Roughly 50 protesters, most of them Roma, gathered in downtown Bucharest on December 10 to call attention to what they regard as institutionalized police discrimination against Roma. The demonstrations took place just a week after, and in response to, the fatal shootings of two Roma youths by police in Buhusi in northern Romania. The Romani CRISS association organized the protests, where they accused the police of targeting the victims because of their ethnicity.
The authorities maintain that the officers fired “in self-defense” in response to attacks by the victims. The incident is only the most recent in a long list of episodes involving excessive force or discrimination by police against Roma. In October 1999, Radu Marian, a 40 year-old Romani man, was shot in the head when running away from police seeking to question him about cigarette smuggling, according to witnesses interviewed by the European Roma Rights Center. An internal investigation determined that the death was not accidental, as the officer had stopped to aim the fatal shot - but no prosecutions or disciplinary action were taken.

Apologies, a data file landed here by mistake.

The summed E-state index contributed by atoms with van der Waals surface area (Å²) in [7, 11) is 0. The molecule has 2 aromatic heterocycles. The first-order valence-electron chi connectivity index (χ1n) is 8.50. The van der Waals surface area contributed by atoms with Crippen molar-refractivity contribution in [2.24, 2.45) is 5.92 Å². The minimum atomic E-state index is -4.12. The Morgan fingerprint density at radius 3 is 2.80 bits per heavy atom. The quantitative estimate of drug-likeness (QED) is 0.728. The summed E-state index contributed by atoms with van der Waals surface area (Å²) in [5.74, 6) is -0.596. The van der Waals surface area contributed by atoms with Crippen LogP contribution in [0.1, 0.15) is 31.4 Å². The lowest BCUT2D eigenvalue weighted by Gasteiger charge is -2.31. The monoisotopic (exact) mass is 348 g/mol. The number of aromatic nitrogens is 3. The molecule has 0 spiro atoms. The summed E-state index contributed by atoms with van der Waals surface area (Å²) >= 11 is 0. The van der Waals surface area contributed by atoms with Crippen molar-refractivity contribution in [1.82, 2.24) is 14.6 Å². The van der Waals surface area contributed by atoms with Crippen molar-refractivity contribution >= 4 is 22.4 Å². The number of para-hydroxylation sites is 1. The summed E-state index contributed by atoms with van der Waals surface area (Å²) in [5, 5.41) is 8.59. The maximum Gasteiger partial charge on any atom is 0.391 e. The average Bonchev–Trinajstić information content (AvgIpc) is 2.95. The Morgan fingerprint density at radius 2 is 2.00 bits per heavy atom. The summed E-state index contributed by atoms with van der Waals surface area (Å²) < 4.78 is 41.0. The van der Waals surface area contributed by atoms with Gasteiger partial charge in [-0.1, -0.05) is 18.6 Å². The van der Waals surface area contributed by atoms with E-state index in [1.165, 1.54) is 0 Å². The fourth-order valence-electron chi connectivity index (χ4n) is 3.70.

In January 2001, Dan Parvu was returning from gathering iron ore near his village one day when he and his son and young cousin were accosted by private security guards, verbally abused and then beaten. Parvu attempted to stop one of the guards from shooting his cousin as he fled, and was shot point blank through the leg. Upon returning from his lengthy stay in the hospital, he found a summons to the local prosecutor's office, and rumors circulated that he would be arrested for 'stealing' iron ore. He did not file a complaint against his attacker for fear of further reprisals.
ERRC has documented a large number of cases involving excessive use of force by police officers against Roma, and the apparent racism that motivates it. In many cases, physical abuse was accompanied by verbal attacks, often insulting their victims' Romani ethnicity. Beatings of victims who have called them to scenes of incidents, and intimidation to keep their misconduct quiet, are not uncommon. In one shocking case detailed by ERRC, police officers even exhorted an angry mob of villagers to set fire to the homes of three of their Roma neighbors. The United Nations High Commissioner of Human Rights office singled out Romania's criminal justice system in 1999 for its “inhumane and degrading treatment” of Romani individuals, calling for reforms and greater accountability for abusers.
More information on the human rights situation in Romania can be found at:http://www.errc.org/en-search-results.php?mcountry=173&mtheme=1&marea=1&mkeyword=Enter+keywords+...&ok=OK